British Anti-Aircraft Artillery in WWII

Here’s a video the  British released during World War II explaining AAA duty.

 

Recall of course that Britain was under nearly continuous air attack for much of the war. That meant a much larger investment in fixed and semi-fixed batteries than the US made. The mount shown appears to be the Vickers 4.5” QF gun, itself an adaptation of a dual purpose naval gun. The predictor appears to be the Vickers Type 10. The narrative alludes to radar, but for security reasons, doesn’t specify it.

Interestingly, while the 4.5” QF was an excellent gun, it began the war with rather sub-par ammunition. The Type 199 had an igniferous time fuse. That is, a burning powder train was used for the time delay. But since altitude effects burn rate, it was a less than wholly satisfactory fuse. A later mechanical time fuse and fuse setter were adopted as soon as possible. Oddly, it doesn’t appear a VT proximity fuse was ever adopted for the 4.5” QF, though VT fuses were used in other similar British AAA guns.

The US and most other nations pretty much abandoned AAA guns as soon as guided missiles became available in the 1950s.

The Russians and their client states, however, did not. I was chatting with a friend about this, and since whenever I go to the effort of writing, I think you should benefit, here’s part of the conversation:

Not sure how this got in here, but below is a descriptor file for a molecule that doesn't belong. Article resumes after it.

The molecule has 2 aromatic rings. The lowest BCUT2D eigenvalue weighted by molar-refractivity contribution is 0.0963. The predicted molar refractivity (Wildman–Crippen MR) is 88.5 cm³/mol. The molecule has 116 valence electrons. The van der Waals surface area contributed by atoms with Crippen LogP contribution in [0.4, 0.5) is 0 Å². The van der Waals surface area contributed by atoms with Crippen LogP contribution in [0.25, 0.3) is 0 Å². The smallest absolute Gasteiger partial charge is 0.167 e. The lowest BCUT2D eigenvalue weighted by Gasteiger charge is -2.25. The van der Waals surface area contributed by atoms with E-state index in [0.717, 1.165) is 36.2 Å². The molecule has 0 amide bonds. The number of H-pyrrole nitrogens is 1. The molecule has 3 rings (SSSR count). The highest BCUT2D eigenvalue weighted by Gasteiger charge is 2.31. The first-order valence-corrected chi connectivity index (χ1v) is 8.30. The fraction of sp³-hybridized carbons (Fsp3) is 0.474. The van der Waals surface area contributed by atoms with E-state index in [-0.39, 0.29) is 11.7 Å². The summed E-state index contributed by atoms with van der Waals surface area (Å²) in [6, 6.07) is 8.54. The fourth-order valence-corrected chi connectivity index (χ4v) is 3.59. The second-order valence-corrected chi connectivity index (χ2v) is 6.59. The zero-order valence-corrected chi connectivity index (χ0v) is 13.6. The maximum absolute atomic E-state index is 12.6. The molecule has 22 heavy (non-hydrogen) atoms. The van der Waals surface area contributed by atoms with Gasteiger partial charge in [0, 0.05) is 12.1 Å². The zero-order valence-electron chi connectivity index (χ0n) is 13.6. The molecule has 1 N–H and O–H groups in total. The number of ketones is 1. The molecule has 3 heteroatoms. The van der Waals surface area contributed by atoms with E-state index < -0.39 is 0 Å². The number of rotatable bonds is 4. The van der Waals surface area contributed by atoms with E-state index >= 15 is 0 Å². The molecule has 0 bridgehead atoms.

The commies sure loved them LOTS of AA guns. I mean, LOTS.

Why the affinity for them?

They’re relatively cheap. And quite effective. Look at airplane losses in Vietnam, guns were far and away deadlier than SAMs.

I’d have to double check, but I think guns even took down more planes in Desert Storm than missiles.*

Lots of medium caliber guns (23-57mm) effectively deny the airspace below 10,000ft. Which incidentally means you’re pushed into the prime SAM engagement envelope. Which, you then have to spend a good part of the initial air campaign suppressing the SAM systems, and not striking the targets you want.

The first two nights of Desert Storm, the Navy and AF and RAF used low level tactics to avoid SAMs. And the losses were quite heavy. And virtually all to guns. They switched to medium altitude after that, reasoning it was easier to jam, suppress and avoid SAMs than to give up a $40 million jet to a cheap ass gun.

*Our friend Robin has an analysis of lost and damaged coalition aircraft in Desert Storm.

The T-231- an odd approach to Air Defense

The other day, friend o’ the blog Craig steered me to this post on Facebook by the Manassas National Battlefield Park:

On Saturday, May 23, a visiting family made a most unusual discovery at Manassas Battlefield. They found what appeared to be an unexploded 20th century shell while out hiking and brought it to the Visitor Center. Park law enforcement staff called in the state police bomb squad and subsequently evacuated the Visitor Center and Henry Hill. The bomb squad later confirmed the shell was inert and harmless.

First and foremost, if you find anything that even remotely resembles unexploded ordnance, do not touch it. Note the location and inform the authorities.

As it turns out, the EOD detachment was able to discern the projectile was a T-231 rocket. Which got me digging, what the heck is a T-231? Well, it was a 2.75 inch diameter (70mm) rocket projectile, sometimes referred to as HEAA.

T-231 1

t-231 2